7. "The Science of Health and the Health of Science," iMP (Information Impacts), November 1999 (on line publication only).
8. AAAS Science and Technology Policy Yearbook, 2000 (Washington, DC: AAAS, 2000), editor, with Stephen D. Nelson, Celia McEnaney and Stephen J. Lita (full text on line).
9. Science Evaluation and Its Management (Amsterdam: IOS Press, 1999), with Vaclav Paces and Ladislav Pivec (No. 28 in the NATO Science Series).
10. "Anonymous Communication Policies for the Internet: Results and Recommendations from the AAAS Conference," The Information Society, Volume 15, Number 2 (April-June 1999), pp. 71-77, senior author with Mark Frankel, Rob Kling, and Ya-Ching Lee. (full text on line).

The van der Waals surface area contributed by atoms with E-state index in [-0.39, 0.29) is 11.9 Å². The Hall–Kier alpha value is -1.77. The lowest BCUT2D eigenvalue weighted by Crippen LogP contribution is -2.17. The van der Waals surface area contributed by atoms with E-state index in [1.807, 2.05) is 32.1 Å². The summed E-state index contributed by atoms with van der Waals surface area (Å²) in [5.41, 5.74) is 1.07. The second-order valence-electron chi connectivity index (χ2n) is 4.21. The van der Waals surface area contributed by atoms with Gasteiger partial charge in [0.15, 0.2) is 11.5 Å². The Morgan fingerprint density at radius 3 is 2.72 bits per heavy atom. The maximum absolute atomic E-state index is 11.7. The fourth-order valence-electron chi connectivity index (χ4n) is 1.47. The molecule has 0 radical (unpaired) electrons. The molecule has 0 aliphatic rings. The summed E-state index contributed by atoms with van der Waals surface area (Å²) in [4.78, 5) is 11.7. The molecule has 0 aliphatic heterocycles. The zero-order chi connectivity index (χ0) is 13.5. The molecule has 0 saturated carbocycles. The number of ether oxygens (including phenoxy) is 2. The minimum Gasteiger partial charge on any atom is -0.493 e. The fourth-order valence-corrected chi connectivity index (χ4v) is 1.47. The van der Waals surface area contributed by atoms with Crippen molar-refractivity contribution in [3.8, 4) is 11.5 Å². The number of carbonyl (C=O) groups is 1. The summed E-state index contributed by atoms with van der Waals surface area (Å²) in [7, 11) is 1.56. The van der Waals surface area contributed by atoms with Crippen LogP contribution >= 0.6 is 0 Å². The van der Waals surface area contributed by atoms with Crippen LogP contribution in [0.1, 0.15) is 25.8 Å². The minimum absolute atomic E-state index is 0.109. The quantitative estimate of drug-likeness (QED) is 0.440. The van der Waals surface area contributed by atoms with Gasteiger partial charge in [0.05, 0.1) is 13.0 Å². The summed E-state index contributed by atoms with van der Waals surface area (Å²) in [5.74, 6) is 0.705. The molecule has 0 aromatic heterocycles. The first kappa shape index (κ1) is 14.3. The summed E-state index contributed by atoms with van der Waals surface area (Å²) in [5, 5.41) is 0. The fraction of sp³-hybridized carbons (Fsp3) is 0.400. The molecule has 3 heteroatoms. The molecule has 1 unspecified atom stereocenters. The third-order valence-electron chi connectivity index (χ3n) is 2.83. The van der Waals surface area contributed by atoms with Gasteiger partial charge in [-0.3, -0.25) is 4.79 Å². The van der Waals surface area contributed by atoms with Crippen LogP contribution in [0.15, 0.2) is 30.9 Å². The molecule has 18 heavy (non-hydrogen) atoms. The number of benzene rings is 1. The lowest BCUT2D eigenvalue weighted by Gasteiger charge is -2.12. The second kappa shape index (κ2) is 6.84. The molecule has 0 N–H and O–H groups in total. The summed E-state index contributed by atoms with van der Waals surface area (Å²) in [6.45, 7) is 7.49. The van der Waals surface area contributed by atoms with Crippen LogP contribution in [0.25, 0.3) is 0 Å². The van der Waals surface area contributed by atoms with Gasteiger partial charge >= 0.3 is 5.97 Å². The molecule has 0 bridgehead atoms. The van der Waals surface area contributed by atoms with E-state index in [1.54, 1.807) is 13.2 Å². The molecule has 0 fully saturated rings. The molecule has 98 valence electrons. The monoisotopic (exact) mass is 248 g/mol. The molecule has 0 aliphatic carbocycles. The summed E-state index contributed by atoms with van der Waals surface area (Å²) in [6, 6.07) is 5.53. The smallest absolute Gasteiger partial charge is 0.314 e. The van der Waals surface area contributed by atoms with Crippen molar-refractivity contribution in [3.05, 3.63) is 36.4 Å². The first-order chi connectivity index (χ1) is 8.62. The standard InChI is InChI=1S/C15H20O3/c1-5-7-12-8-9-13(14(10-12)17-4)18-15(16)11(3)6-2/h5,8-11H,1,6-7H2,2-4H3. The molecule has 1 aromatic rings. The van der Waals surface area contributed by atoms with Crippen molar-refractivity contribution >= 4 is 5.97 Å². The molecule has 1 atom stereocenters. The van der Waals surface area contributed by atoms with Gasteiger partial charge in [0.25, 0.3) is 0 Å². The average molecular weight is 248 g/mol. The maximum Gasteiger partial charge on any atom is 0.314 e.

11. "Cost, Funding, and Budget Issues in Megascience Projects: The Case of the United States," in Megascience Policy Issues (Paris: Organization for Economic Cooperation and Development, 1995).
12. Competitiveness in Academic Research (Washington, DC: AAAS, 1996), editor.
13. "Discussions of Setting Science Priorities Are Filled With Misunderstandings," The Chronicle of Higher Education (January 22, 1992), p. A52.
14. The Genetic Frontier: Ethics, Law, and Policy (Washington, DC: AAAS, 1994), editor, with Mark S. Frankel.
15. "Science and Society," in Science Year 2004: The World Book Annual Science Supplement (Chicago: World Book, Inc.).
16. "Key West Revisited: A New Look at a Florida Treasure," Southern Travel, November/December 1988), pp. 34-37, with Jill H. Pace.
SoSP Posted Content
Posted: Dec 17, 2009
Award Abstract: The National Science Foundation's Science of Science and Innovation Policy (SciSIP) program has been directed at underwriting the development of fundame